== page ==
The rail operator slashed hundreds of journeys when it introduced a temporary timetable – a move brought in to try to prevent short-notice cancellations.
Figures obtained by Labour show that since the reduced timetable was introduced on May 23 until June 18, a total of 439 journeys were made in ministerial vehicles.
That is more than double the total of 214 recorded over the same 27-day period in 2021, Labour said. According to the date on the first day of the temporary timetable, nine journeys were made in ministerial vehicles. On June 1, ministers made a total of 44 separate trips using the Scottish Government fleet.
The figures prompted Labour to claim SNP and Green ministers were being “ferried around on the taxpayer pound” while ordinary commuters were having to cope with “cancellations, delays and chaos” on the railways.
Scottish Labour transport spokesperson Neil Bibby, who recently slammed six-figure pay packets for ScotRail executives post-nationalisation, said: “It’s little wonder SNP ministers aren’t treating the ScotRail shambles with the urgency needed when it simply doesn’t affect them.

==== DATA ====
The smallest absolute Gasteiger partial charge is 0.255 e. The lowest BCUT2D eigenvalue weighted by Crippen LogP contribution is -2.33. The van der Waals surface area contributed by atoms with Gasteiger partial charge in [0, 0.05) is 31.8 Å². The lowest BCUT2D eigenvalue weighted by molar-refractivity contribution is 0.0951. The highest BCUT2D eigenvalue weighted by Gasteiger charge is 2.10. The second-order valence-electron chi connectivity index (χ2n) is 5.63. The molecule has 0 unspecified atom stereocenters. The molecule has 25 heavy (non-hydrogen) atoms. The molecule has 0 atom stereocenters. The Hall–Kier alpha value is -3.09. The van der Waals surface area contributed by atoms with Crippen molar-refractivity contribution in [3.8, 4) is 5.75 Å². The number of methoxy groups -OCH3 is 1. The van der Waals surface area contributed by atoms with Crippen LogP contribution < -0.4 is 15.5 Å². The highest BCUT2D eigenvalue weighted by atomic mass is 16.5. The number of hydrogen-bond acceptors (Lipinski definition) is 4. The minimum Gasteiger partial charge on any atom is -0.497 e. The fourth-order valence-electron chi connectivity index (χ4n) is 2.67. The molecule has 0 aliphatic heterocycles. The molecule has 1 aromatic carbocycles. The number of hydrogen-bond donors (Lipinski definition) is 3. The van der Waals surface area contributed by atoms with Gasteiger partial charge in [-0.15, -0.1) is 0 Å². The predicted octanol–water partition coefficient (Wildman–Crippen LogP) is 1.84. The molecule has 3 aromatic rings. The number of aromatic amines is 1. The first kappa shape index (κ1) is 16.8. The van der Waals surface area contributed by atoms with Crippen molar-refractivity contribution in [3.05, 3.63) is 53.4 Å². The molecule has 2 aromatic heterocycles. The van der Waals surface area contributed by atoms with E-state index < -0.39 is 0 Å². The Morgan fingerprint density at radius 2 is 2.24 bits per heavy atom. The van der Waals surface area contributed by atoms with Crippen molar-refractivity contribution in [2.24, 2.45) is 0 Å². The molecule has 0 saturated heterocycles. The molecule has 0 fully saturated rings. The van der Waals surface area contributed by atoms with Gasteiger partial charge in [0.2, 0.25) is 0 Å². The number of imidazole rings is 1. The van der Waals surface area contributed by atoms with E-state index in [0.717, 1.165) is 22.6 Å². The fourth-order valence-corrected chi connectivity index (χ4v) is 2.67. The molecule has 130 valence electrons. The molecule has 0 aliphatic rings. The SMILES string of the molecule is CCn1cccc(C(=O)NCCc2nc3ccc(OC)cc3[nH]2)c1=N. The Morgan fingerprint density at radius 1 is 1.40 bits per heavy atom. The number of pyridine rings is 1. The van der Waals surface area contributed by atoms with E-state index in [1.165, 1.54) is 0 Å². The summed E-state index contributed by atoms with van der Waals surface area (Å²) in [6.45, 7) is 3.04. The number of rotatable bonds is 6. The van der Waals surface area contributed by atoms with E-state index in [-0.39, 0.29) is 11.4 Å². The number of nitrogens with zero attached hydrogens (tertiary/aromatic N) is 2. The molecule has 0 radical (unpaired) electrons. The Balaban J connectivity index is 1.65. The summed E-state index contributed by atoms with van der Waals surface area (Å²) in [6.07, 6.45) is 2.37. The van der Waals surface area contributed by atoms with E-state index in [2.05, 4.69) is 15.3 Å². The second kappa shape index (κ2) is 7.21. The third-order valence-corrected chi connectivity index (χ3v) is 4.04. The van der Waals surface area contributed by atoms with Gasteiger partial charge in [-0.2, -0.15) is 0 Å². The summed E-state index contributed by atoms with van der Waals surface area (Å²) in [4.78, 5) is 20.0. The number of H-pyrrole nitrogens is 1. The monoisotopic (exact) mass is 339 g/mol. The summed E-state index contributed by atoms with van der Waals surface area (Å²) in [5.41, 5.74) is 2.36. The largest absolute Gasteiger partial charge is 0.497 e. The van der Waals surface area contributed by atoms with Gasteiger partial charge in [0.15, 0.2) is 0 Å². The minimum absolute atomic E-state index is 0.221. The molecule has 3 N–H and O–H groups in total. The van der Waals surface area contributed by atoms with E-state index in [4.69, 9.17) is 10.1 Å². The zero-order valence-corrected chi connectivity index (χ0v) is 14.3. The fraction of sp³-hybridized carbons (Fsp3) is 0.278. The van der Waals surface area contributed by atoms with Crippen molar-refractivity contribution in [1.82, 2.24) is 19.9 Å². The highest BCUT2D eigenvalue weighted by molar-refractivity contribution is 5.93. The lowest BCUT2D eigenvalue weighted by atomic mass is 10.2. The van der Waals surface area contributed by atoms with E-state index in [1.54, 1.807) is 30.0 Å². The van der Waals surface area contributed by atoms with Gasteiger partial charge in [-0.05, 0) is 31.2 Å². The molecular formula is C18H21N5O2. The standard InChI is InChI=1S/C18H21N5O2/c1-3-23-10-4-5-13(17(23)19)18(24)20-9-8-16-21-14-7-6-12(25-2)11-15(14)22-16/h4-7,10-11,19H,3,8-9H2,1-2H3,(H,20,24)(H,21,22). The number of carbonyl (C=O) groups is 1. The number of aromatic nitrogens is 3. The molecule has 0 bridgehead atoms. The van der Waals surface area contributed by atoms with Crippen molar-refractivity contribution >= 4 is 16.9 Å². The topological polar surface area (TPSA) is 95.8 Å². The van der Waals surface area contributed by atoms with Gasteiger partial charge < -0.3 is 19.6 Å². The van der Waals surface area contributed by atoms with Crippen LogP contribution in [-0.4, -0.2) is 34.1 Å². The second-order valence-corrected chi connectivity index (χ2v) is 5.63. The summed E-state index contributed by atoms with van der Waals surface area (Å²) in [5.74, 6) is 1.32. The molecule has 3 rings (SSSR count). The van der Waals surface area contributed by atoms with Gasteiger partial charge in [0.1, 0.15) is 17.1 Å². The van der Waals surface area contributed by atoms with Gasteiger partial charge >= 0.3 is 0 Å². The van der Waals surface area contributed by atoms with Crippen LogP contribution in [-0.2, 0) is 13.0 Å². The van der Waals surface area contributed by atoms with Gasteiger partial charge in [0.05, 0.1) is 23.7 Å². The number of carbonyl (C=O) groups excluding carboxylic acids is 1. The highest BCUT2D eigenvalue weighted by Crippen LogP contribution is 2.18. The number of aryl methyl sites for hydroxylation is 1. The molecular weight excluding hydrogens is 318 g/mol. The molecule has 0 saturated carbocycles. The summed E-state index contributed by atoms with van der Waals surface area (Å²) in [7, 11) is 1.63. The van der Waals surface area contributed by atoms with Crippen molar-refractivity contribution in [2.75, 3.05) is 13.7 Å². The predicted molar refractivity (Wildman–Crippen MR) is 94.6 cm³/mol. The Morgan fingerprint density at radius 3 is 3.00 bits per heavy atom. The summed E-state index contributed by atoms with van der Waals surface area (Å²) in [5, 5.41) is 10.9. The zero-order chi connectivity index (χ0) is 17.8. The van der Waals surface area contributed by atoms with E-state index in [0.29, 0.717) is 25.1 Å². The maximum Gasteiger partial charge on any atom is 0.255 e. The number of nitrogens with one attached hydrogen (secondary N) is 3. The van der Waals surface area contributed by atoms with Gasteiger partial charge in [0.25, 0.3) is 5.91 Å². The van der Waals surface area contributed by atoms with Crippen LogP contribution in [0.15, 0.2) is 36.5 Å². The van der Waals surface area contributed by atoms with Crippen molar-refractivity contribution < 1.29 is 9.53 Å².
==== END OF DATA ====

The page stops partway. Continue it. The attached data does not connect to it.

“When workers are saddled with cancellations, delays and chaos, they are happily getting ferried around on the taxpayer pound. Scotland’s out-of-touch ministers are enjoying a two-tier transport system, while rail passengers deal with a second-rate service.
“The SNP-Green government need to come back down to earth – and see the damage these cuts are doing to people, communities and our economy.”
A Scottish Government spokesperson said: “Travel is an essential part of official government business, and with the recent easing of Covid restrictions more ministerial business has been conducted in person.
"The Government Car Service provides a secure environment to conduct government business while travelling to and from ministerial engagements. We continually look for ways to ensure the Government Car Service is delivered in the most cost-effective manner, offering the best deal to the taxpayer.
“As part of our commitment to decarbonise our fleet, we have increased investment in fully electric and ultra-low-emitting electric vehicles, which now make up 66 per cent of the overall current fleet and 100 per cent of the current Government Car Service fleet. We are committed to phasing out petrol and diesel cars from the public sector fleet by 2025, and replacing fossil-fuelled vehicles with plug-in or fully electric vehicles where appropriate.”